One set = (5 hops on the left leg plus 5 hops on the right leg) x 2 ie total of 20 hops (see video).
|Week one||2 sets|
|Week two||3 sets|
|Week three||4 sets|
|Week four||5 sets|
|Week five to twelve||6 sets|
Note: this should be included in an annual training schedule and 6 weeks is the minimum period of time that is needed to achieve noticeable improvement, while 12 weeks should be the maximum time you allocate to this training in any one year.
Always walk back down the hill.
Why should I do one legged hill running?
Understanding the theory may make you a little keener to look stupid hopping up a hill side on your own! In order to improve your running, any training must adhere to two basic principles: overload and specificity.
Putting a progressive overload on the leg muscles will increase their strength. Running on one leg, up hill, replaces weight training and thus makes training more time efficient. Extra load can be added by using a weight vest and by performing more repetitions.
The principle of specificity means that a runner must train by running in order to run fast. Weight training may make you strong but does it really help you run fast? Overloading the leg muscles, via running is probably one of the most time efficient forms of training.
Other benefits of one legged running
It will develop proprioception and balance and will also train core stability without the need to go to the gym and do sits ups… this may be appealing to some! Hopping on your toes will also develop the calf muscles (soleus and gastronemus). This is of great benefit to triathletes and duathletes who often suffer from calf problems, as these muscles often can not cope with the demands put on them by cycling and running.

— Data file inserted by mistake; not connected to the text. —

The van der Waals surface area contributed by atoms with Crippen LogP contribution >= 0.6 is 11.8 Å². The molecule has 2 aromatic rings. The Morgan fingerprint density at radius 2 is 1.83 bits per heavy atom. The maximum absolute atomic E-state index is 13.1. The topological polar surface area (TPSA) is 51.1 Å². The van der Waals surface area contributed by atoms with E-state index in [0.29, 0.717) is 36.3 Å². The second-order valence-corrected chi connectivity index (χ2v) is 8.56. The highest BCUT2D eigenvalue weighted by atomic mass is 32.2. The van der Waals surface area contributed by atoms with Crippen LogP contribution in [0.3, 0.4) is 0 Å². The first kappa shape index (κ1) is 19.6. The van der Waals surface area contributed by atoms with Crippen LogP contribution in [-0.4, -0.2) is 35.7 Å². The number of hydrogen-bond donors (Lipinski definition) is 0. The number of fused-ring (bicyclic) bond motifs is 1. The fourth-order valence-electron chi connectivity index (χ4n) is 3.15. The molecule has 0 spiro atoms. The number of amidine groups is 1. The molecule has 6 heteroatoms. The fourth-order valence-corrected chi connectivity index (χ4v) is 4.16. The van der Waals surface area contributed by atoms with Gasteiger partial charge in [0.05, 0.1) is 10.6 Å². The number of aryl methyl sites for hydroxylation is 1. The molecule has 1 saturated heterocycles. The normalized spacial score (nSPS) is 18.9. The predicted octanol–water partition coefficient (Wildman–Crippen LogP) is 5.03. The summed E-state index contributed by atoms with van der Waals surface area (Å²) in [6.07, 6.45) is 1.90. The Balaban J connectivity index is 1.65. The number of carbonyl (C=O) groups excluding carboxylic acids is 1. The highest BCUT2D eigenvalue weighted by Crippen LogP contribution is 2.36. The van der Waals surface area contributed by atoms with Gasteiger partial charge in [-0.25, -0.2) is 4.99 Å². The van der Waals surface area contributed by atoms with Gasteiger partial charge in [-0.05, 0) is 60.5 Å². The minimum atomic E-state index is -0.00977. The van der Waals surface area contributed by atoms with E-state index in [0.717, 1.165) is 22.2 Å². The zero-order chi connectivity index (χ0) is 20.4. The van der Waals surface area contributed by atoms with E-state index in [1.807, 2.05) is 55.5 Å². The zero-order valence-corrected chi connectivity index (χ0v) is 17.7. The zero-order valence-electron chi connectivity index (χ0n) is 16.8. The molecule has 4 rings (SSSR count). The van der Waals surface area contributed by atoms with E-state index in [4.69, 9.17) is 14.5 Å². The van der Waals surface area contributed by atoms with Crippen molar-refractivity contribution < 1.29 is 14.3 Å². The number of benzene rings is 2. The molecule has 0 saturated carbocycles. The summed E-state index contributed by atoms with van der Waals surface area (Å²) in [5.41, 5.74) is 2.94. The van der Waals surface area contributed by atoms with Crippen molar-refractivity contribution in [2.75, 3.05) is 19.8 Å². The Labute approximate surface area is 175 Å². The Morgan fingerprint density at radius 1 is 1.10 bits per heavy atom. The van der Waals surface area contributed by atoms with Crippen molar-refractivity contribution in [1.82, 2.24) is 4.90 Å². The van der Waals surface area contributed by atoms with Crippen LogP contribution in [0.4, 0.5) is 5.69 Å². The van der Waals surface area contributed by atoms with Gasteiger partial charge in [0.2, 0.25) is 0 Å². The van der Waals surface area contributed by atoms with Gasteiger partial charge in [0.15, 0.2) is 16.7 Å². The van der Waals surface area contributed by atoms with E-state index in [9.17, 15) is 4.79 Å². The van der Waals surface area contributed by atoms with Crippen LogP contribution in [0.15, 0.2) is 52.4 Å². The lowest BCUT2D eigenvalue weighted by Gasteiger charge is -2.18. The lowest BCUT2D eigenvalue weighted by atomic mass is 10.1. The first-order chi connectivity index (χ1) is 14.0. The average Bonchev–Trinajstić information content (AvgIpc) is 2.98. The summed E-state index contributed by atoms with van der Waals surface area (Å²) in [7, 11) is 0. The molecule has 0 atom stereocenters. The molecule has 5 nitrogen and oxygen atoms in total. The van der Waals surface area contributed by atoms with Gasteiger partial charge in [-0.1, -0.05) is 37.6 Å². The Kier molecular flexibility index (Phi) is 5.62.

In order to round off this training, and fit it into a meaningful schedule, you will need one session a week of sprinting. This is to develop leg speed and is best done on the flat with the wind behind you. It only takes 30 minutes and can be done as part of an easy day’s training. If you limit sprinting efforts to about 6-7 seconds you will work leg speed without building up lactic acid. This reduces muscle soreness the next day. Do a minimum of 6 sprints and a maximum of 10 in each session.
A typical sprint session
Warm up by jogging for 10 mins, then run 6 x 40-50m with a walk back for recovery.
Drive from the arms, and the legs will follow. Concentrate on high knee lift and concentrate on fast leg speed. Try to run on your toes.
As with one legged running this should be done as part of a 6 to 12 week programme. Do at least 6 sprints each time, and concentrate on form and leg speed, not stride length. If you can run with the same stride length and increase your leg speed you will run faster.
How do I put it all together?
In order to illustrate these sessions as part of a typical training programme I have added them to a schedule: the sessions we have been discussing here are shown in bold. Total time for the week is 8:00 to 8:30 and includes three runs, three bikes and two or three swims.
|Day 1||Run: Easy 30mins incorporating 6 x 40m wind sprints||30|
|Day 2||Swim: Intervals Bike: Steady ride 75mins||120|
|Day 3||Run: Track workout eg; 16 x 400m||60|
|Day 4||Bike: 10mile TT||60|
|Day 5||Swim: Drill swim or rest||30|
|Day 6||Swim: Intervals Run: 10 x hill hopping + 30mins run||90|
|Day 7||Bike: Long bike ride||120|
Hill hopping will develop your leg strength, and a long stride while sprinting will develop leg speed. Combined, they will enable you to improve your running economy, and thus run faster than you dreamed possible… This is the theory and it has been tested in practice; let us know at Tri247 how you get on!